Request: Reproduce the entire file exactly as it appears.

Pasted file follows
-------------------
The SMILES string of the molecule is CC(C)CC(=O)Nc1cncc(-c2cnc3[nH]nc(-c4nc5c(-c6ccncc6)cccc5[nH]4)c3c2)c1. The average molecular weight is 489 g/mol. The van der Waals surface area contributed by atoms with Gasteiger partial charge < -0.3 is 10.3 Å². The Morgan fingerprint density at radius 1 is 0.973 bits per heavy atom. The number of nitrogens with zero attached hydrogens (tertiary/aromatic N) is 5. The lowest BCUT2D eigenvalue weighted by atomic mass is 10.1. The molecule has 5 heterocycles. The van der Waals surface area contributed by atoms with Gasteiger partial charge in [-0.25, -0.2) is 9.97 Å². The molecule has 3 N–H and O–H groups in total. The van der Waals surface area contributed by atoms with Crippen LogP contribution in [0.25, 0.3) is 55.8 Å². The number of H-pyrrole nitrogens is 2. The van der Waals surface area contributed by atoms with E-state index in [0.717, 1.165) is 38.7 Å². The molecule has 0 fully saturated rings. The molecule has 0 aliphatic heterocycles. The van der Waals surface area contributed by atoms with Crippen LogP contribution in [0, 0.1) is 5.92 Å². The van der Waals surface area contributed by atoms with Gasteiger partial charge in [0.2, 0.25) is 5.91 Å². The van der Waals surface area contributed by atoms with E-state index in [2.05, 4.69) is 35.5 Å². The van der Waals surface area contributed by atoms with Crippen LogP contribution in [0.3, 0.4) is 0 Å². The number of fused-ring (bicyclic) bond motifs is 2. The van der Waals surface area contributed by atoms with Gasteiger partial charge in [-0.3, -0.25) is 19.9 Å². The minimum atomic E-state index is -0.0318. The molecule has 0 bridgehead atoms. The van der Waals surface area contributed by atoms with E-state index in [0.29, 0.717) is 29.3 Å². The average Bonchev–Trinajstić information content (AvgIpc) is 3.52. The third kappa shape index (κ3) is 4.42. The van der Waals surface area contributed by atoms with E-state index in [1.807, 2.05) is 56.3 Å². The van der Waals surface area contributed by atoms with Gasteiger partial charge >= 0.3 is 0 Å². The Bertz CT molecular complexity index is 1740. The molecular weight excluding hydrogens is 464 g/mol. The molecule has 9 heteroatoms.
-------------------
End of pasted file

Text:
The SMILES string of the molecule is CC(C)CC(=O)Nc1cncc(-c2cnc3[nH]nc(-c4nc5c(-c6ccncc6)cccc5[nH]4)c3c2)c1. The average molecular weight is 489 g/mol. The van der Waals surface area contributed by atoms with Gasteiger partial charge < -0.3 is 10.3 Å². The Morgan fingerprint density at radius 1 is 0.973 bits per heavy atom. The number of nitrogens with zero attached hydrogens (tertiary/aromatic N) is 5. The lowest BCUT2D eigenvalue weighted by atomic mass is 10.1. The molecule has 5 heterocycles. The van der Waals surface area contributed by atoms with Gasteiger partial charge in [-0.25, -0.2) is 9.97 Å². The molecule has 3 N–H and O–H groups in total. The van der Waals surface area contributed by atoms with Crippen LogP contribution in [0.25, 0.3) is 55.8 Å². The number of H-pyrrole nitrogens is 2. The van der Waals surface area contributed by atoms with E-state index in [0.717, 1.165) is 38.7 Å². The molecule has 0 fully saturated rings. The molecule has 0 aliphatic heterocycles. The van der Waals surface area contributed by atoms with Crippen LogP contribution in [0, 0.1) is 5.92 Å². The van der Waals surface area contributed by atoms with Gasteiger partial charge in [0.2, 0.25) is 5.91 Å². The van der Waals surface area contributed by atoms with E-state index in [2.05, 4.69) is 35.5 Å². The van der Waals surface area contributed by atoms with Crippen LogP contribution in [0.3, 0.4) is 0 Å². The number of fused-ring (bicyclic) bond motifs is 2. The van der Waals surface area contributed by atoms with Gasteiger partial charge in [-0.3, -0.25) is 19.9 Å². The minimum atomic E-state index is -0.0318. The molecule has 0 bridgehead atoms. The van der Waals surface area contributed by atoms with E-state index in [0.29, 0.717) is 29.3 Å². The average Bonchev–Trinajstić information content (AvgIpc) is 3.52. The third kappa shape index (κ3) is 4.42. The van der Waals surface area contributed by atoms with E-state index in [1.807, 2.05) is 56.3 Å². The van der Waals surface area contributed by atoms with Gasteiger partial charge >= 0.3 is 0 Å². The Bertz CT molecular complexity index is 1740. The molecular weight excluding hydrogens is 464 g/mol. The molecule has 9 heteroatoms.